Ski Basalt? Study to show feasibility | AspenTimes.com
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Ski Basalt? Study to show feasibility

Ski Basalt could someday be a relevant motto.

New life has been breathed into an effort to consider establishing downhill skiing on the slopes directly south of Basalt High School, as well as a winter sports center. The idea has been kicked around for about three years but this time money has been raised to conduct a feasibility study.

Dale Potvin, a member of the Aspen Valley Ski and Snowboard Club and a Basalt developer, was credited by Basalt Mayor Rick Stevens for getting the idea rolling again.

Potvin stressed the planning is in a very preliminary stage. In fact, a committee must still decide this winter whether or not the idea is worth pursuing.

But Potvin couldn’t hide his enthusiasm for the concept. His vision is for lift-served terrain that could have a beginner slope, possibly a half-pipe for riders and gates for slalom training.

The base of the slope could be home for a winter sports center that is headquarters for cross-country skiing and other snow sports.

“I think it’s a wonderful concept for the midvalley,” he said.

Equally enthusiastic is Victor Gerdin, a planner for the Aspen Skiing Co., who is contributing time to Basalt’s exploratory effort.

Gerdin said a Basalt facility could be a resurrection of the type of small, inexpensive ski area that’s disappeared in the United States over the last two decades. He believes it’s no coincidence that the number of people taking up skiing and riding has gone flat at the same time those small mom-and-pop ski areas disappeared. He said the number of ski areas has dropped from more than 500 to less than half of that in the last two decades.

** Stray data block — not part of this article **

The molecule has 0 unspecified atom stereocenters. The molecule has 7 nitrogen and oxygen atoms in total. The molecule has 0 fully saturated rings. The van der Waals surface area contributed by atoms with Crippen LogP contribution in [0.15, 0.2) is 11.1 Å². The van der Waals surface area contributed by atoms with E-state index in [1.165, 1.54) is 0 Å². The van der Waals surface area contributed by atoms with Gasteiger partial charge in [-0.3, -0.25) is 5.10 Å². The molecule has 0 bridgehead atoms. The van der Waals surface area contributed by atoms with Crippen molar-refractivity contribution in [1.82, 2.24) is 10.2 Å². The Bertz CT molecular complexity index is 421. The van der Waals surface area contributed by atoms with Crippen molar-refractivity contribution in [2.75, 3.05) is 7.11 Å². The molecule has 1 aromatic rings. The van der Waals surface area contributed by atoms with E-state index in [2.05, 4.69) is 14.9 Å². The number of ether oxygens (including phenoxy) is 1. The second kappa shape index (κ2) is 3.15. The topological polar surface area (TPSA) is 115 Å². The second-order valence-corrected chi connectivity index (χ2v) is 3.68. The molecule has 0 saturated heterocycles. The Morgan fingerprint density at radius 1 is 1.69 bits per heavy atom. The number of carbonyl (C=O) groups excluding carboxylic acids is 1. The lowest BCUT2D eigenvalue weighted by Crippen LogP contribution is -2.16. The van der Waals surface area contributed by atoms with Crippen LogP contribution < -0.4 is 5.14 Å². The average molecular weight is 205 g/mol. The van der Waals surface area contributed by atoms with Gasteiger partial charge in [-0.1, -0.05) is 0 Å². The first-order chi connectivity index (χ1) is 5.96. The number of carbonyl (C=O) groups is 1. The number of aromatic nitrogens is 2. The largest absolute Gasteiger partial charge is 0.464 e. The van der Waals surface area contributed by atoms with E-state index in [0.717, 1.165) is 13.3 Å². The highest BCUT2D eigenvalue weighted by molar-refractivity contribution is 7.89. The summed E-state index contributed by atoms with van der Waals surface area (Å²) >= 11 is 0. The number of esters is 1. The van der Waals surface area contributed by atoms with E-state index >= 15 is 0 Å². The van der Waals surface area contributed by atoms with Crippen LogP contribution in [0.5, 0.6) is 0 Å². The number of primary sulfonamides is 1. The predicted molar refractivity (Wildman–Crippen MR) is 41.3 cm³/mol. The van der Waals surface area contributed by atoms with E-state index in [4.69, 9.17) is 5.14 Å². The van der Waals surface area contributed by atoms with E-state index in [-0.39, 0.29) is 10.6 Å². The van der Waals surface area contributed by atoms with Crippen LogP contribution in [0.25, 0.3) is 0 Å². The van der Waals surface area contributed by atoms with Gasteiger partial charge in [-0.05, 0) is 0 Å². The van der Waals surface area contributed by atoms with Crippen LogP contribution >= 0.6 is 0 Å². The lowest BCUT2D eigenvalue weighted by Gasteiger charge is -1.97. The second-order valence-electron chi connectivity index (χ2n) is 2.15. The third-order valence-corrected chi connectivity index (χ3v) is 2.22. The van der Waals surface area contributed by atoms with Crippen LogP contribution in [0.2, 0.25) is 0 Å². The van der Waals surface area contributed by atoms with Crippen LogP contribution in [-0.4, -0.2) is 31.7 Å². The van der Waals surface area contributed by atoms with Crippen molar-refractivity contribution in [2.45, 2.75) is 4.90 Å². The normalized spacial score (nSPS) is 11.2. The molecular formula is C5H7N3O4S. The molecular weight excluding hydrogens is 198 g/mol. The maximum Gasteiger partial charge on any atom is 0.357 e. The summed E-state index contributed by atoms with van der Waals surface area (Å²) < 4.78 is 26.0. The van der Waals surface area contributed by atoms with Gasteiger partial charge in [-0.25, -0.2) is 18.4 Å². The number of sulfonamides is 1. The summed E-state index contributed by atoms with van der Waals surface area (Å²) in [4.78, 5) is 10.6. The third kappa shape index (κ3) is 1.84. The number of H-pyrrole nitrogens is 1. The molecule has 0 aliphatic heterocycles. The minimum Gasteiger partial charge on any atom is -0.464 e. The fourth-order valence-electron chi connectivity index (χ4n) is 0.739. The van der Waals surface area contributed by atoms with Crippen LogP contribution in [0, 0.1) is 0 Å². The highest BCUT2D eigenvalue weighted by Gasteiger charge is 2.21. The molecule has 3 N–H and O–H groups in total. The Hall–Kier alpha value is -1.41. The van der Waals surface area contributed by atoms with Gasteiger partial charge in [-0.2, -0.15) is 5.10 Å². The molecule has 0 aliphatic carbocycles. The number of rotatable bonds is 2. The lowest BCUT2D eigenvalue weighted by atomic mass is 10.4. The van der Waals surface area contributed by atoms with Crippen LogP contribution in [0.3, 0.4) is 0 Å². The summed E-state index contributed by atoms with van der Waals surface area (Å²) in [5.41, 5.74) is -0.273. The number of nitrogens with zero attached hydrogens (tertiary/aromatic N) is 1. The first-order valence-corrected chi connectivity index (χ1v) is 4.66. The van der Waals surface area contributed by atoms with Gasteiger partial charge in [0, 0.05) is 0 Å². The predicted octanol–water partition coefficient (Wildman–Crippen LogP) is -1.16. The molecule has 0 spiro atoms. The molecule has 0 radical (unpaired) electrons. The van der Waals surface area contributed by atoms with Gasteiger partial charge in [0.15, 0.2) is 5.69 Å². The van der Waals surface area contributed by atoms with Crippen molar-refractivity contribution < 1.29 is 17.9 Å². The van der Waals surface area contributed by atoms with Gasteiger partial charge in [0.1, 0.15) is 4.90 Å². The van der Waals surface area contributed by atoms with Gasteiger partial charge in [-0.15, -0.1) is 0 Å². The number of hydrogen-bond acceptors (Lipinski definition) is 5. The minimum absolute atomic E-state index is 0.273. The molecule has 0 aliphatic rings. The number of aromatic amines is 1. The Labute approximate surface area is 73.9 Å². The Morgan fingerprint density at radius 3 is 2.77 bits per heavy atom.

The Basalt terrain has great potential because it is all north-facing and therefore holds the snow better, said Gerdin. And although its length isn’t great, the width would allow multiple uses side by side.

“There are a lot of things that work perfectly in its favor,” said Gerdin.

A small snowmaking system would be a critical part of the picture, according to Gerdin. And he said a small chairlift rather than a Poma or platter-pull would be best for beginners and riders, although a Poma would be considerably cheaper.

Potvin has raised about half of the $5,000 needed for feasibility studies. The Aspen Valley Ski and Snowboard Club’s board of directors voted last month to contribute $1,500.

Toby Morse, the club’s executive director, said the board supported the effort because of its potential to “get kids out on the snow.”

Many downvalley kids participate in the club’s weekend programs, but logistics makes it difficult for them to ski on school days, Morse noted. A Basalt facility could encourage more participation in snow sports and attract newcomers, he said.

“I hope it happens,” said Morse.

Lights would be contemplated at the Basalt facility to accommodate late afternoon and evening uses.

Potvin said a critical element in the feasibility will be a survey and title work to determine ownership. It is believed that some of the targeted land belongs to the Roaring Fork School District, some belongs to the U.S. Bureau of Land Management and some is private.

People who would like to support the study with cash contributions can call Potvin at 920-2300.


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